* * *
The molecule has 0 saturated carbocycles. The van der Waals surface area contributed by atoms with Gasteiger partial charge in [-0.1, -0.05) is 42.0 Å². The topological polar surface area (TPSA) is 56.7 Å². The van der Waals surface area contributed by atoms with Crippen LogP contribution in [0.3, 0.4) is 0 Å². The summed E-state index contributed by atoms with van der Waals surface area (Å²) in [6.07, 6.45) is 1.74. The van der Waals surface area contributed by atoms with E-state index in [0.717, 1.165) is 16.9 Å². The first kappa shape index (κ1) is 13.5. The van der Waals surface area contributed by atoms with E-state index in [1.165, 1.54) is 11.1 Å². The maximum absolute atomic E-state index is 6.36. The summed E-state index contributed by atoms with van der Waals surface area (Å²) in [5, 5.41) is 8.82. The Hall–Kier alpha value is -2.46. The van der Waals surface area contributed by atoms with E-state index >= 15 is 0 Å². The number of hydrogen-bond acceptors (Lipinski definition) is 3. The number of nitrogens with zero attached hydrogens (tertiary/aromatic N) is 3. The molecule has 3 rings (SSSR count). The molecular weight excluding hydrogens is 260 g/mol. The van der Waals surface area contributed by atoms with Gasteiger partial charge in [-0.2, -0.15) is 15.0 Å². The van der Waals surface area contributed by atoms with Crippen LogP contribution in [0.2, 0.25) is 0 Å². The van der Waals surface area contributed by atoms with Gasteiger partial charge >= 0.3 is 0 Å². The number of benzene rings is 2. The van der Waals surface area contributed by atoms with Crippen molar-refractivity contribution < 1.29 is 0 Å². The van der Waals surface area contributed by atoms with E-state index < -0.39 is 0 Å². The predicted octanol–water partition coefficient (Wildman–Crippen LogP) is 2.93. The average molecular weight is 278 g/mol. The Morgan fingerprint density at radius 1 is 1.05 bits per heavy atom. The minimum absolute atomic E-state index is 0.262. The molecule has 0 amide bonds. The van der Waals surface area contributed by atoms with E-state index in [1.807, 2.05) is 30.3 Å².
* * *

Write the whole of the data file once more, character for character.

The molecule has 0 saturated carbocycles. The van der Waals surface area contributed by atoms with Gasteiger partial charge in [-0.1, -0.05) is 42.0 Å². The topological polar surface area (TPSA) is 56.7 Å². The van der Waals surface area contributed by atoms with Crippen LogP contribution in [0.3, 0.4) is 0 Å². The summed E-state index contributed by atoms with van der Waals surface area (Å²) in [6.07, 6.45) is 1.74. The van der Waals surface area contributed by atoms with E-state index in [0.717, 1.165) is 16.9 Å². The first kappa shape index (κ1) is 13.5. The van der Waals surface area contributed by atoms with E-state index in [1.165, 1.54) is 11.1 Å². The maximum absolute atomic E-state index is 6.36. The summed E-state index contributed by atoms with van der Waals surface area (Å²) in [5, 5.41) is 8.82. The Hall–Kier alpha value is -2.46. The van der Waals surface area contributed by atoms with E-state index >= 15 is 0 Å². The number of hydrogen-bond acceptors (Lipinski definition) is 3. The number of nitrogens with zero attached hydrogens (tertiary/aromatic N) is 3. The molecule has 3 rings (SSSR count). The molecular weight excluding hydrogens is 260 g/mol. The van der Waals surface area contributed by atoms with Gasteiger partial charge in [-0.2, -0.15) is 15.0 Å². The van der Waals surface area contributed by atoms with Crippen LogP contribution in [0.2, 0.25) is 0 Å². The van der Waals surface area contributed by atoms with Gasteiger partial charge >= 0.3 is 0 Å². The number of benzene rings is 2. The van der Waals surface area contributed by atoms with Crippen molar-refractivity contribution < 1.29 is 0 Å². The van der Waals surface area contributed by atoms with E-state index < -0.39 is 0 Å². The predicted octanol–water partition coefficient (Wildman–Crippen LogP) is 2.93. The average molecular weight is 278 g/mol. The Morgan fingerprint density at radius 1 is 1.05 bits per heavy atom. The minimum absolute atomic E-state index is 0.262. The molecule has 0 amide bonds. The van der Waals surface area contributed by atoms with E-state index in [1.807, 2.05) is 30.3 Å².